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Nov 22, 2010 09:51 AM

Best Hard Cider? [moved from Spirits board]

Who makes the best (widely available) hard cider? I've never had hard cider, but I just bought some Hornsby's to try. Is it any good?

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  1. That's a tough question to answer. Each of the major cider producing countries has one or more styles of cider. Usually one or more traditional styles, and then softer, sweeter stuff for the general public. Some times these products are good, and some are awful and bear little relation to traditional cider.

    Hornsby isn't a traditional cider, has additional flavoring added, and falls into the class of drinkable, but not that good. That said, I have had a few of them over the years, and I know lots of people who like it. They tend to be the type of people who like light beer and budweiser.

    3 Replies
    1. re: JMF

      Hmm. Not encouraging. Can you recomend a good "traditional" cider?

      ( I HATE Budweiser.)

      1. re: CharlieKilo

        Like dsp says, where are you located?

        1. re: JMF

          Dallas. Not exactly apple teritory....
          Any ideas?

    2. I'm not sure where in the world you're located, but if at all possible try to find something locally and artisanally made. High quality ciders tend to be rather expensive -- I've seen bottles go for upwards of $20 -- but it will taste like it's supposed to. IMHO cider should not be sweet, and should not be heavily carbonated. The commercial stuff is syrupy sweet and tastes more like apple pucker than real apples.

      In my opinion if you want to taste truly great hard cider you're going to have to make your own. It's not at all difficult to make -- the hardest part of the process is having the patience to let it rest -- and the end result is usually far superior to any of the brands I've seen for sale.

      1 Reply
      1. re: davis_sq_pro

        True, making hard cider is easy. It was home cider making that led to my first professional cider making job.

      2. Can I just pop in here to say that we like Woodchuck Hard Cider made in Vermont. We drink it and it's great to cook with. I believe it's widely available... in my little corner of the world, north of Boston, within 5 miles there are 20 sources.

        1 Reply
        1. We've gotten hard cider by leaving unpasteurized cider in the refrigerator for "too long". But it turned out to be not too long because our hard cider tasted as good as other professionally prepared hard cider we've had.

          1 Reply
          1. re: eade

            Yes, good hard cider can be easy to make. Refrigerator style with wild yeasts can be good, or horrible, it depends upon the local wild yeasts. Both in the orchard, where the cider is pressed, and in the home.

          2. Woodchuck starts out well made, but then they add "secret Ingredients" for flavor. Probably natural apple and other fruit concentrates. If that is so, that's ok, but if they use artificial flavoring, then not so good. If I remember it's better tasting than Hornsby. But it's been years since I had any of the mass made ciders.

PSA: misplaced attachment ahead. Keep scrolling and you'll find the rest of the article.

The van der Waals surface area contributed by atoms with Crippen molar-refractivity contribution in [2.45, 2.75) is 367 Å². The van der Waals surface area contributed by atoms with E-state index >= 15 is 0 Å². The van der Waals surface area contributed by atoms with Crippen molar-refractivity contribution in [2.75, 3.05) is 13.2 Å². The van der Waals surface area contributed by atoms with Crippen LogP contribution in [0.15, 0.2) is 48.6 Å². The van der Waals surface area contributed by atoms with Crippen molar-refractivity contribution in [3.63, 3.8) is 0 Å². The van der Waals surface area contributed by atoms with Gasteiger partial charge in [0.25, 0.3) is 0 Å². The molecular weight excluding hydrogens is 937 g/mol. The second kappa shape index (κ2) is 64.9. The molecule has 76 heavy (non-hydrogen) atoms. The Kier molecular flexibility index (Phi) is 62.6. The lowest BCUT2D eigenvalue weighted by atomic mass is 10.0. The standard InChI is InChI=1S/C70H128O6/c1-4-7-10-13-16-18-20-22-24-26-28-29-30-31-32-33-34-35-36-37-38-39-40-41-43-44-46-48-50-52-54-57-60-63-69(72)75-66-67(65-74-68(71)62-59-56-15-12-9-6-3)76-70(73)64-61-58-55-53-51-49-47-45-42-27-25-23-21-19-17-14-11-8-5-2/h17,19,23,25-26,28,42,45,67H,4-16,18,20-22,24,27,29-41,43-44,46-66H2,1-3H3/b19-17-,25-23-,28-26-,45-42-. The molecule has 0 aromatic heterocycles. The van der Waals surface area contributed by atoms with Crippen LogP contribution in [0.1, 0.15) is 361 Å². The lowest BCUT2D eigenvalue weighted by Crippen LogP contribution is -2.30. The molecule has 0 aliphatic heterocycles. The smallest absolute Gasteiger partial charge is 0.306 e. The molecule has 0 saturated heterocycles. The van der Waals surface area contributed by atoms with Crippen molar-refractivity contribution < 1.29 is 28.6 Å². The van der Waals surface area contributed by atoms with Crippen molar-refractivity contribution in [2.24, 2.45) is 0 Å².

I haven't tried the cider made by Harpoon brewing in Boston, but the cider maker took the same advanced hard cider production courses as I did at Cornell University.

            Doc's hard cider from Warwick Winery in NY is very good.

            Farnham Hills hard cider from New Hampshire is probably the most traditional hard cider in the US. They have a huge variety of reeal cider apples, not the dessert apples that most folks have to use. they have russets, bittersharps, bittersweets, etc. They may be a bit too assertive and tat or even bitter for most people. But they are very well crafted and of excellent quality.

            8 Replies
            1. re: JMF

              I'm glad you mentioned the Farnum's cider. I was just reading about it on another thread, and their web site explains what they do very well. I'm going to look for it today...

              1. re: Gio

                Farnham's cider can be a bit much for some people. But it's what real, traditional, colonial cider was like.

                1. re: JMF

                  Too sweet? Too tart?? Too what? Couldn't break away to go shopping again...BTW.

                  1. re: Gio

                    Very dry, complex, sometimes funky and earthy. It all depends upon the blend.

                    1. re: JMF

                      OK thanks, JMF. I'll just have to buy and taste for myself...

                2. re: Gio

                  Gio, a few years ago I heard an NPR discussion of the ciders made in Western Massachusetts in towns like Colrain. There is a cider-tasting tour/festival (I can't recall which) in that area every fall.

                  I liked the Woodchuck but not as much as Bulmer's London Dry Cider, which was available during the 1980's but then disappeared. Since alcohol interferes with the heart meds I take now, I have not looked into whether or not it ever returned.

                3. re: JMF

                  Harpoon makes a surprisingly solid cider, surprising since I find the majority of harpoon products to be undrinkable.

                  Woodchuck does seem to add flavors and this works better in some of their bottles than others. The granny smith is too tart and chemically, but the Fall seasonal cider is absolutely amazing. One of the easiest drinking ciders I've ever had.

                  1. re: JMF

                    Harpoon's cider is world-class. Very dry, but bracingly crisp.